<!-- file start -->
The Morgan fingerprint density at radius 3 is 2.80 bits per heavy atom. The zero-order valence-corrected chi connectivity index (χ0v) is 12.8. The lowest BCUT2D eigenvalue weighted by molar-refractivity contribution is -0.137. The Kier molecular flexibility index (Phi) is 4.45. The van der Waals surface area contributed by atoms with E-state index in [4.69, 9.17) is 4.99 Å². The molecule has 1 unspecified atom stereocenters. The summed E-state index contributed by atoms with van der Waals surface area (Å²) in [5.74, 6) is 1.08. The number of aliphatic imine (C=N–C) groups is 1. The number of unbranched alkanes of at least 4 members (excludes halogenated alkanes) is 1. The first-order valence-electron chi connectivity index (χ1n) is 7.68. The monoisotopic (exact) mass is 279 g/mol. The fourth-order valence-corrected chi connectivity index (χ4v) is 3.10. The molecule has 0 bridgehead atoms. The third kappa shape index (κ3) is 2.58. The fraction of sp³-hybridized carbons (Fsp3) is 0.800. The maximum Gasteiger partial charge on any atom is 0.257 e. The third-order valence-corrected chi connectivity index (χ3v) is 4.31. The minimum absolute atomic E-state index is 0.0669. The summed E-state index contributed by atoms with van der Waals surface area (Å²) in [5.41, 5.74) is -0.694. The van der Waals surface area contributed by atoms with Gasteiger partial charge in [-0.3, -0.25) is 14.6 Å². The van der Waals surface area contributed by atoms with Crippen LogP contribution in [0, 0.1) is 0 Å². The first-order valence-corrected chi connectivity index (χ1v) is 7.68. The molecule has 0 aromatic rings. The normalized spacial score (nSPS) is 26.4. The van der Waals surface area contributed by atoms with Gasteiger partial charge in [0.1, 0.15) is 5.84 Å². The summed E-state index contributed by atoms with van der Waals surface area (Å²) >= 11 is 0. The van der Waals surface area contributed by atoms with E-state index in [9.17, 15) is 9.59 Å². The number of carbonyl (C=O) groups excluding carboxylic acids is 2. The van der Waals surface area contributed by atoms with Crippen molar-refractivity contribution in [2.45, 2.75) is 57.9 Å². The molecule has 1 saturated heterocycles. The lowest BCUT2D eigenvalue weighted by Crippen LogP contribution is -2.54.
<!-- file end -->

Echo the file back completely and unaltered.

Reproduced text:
The Morgan fingerprint density at radius 3 is 2.80 bits per heavy atom. The zero-order valence-corrected chi connectivity index (χ0v) is 12.8. The lowest BCUT2D eigenvalue weighted by molar-refractivity contribution is -0.137. The Kier molecular flexibility index (Phi) is 4.45. The van der Waals surface area contributed by atoms with E-state index in [4.69, 9.17) is 4.99 Å². The molecule has 1 unspecified atom stereocenters. The summed E-state index contributed by atoms with van der Waals surface area (Å²) in [5.74, 6) is 1.08. The number of aliphatic imine (C=N–C) groups is 1. The number of unbranched alkanes of at least 4 members (excludes halogenated alkanes) is 1. The first-order valence-electron chi connectivity index (χ1n) is 7.68. The monoisotopic (exact) mass is 279 g/mol. The fourth-order valence-corrected chi connectivity index (χ4v) is 3.10. The molecule has 0 bridgehead atoms. The third kappa shape index (κ3) is 2.58. The fraction of sp³-hybridized carbons (Fsp3) is 0.800. The maximum Gasteiger partial charge on any atom is 0.257 e. The third-order valence-corrected chi connectivity index (χ3v) is 4.31. The minimum absolute atomic E-state index is 0.0669. The summed E-state index contributed by atoms with van der Waals surface area (Å²) in [5.41, 5.74) is -0.694. The van der Waals surface area contributed by atoms with Gasteiger partial charge in [-0.3, -0.25) is 14.6 Å². The van der Waals surface area contributed by atoms with Crippen LogP contribution in [0, 0.1) is 0 Å². The first-order valence-corrected chi connectivity index (χ1v) is 7.68. The molecule has 0 aromatic rings. The normalized spacial score (nSPS) is 26.4. The van der Waals surface area contributed by atoms with Gasteiger partial charge in [0.1, 0.15) is 5.84 Å². The summed E-state index contributed by atoms with van der Waals surface area (Å²) >= 11 is 0. The van der Waals surface area contributed by atoms with E-state index in [9.17, 15) is 9.59 Å². The number of carbonyl (C=O) groups excluding carboxylic acids is 2. The van der Waals surface area contributed by atoms with Crippen molar-refractivity contribution in [2.45, 2.75) is 57.9 Å². The molecule has 1 saturated heterocycles. The lowest BCUT2D eigenvalue weighted by Crippen LogP contribution is -2.54.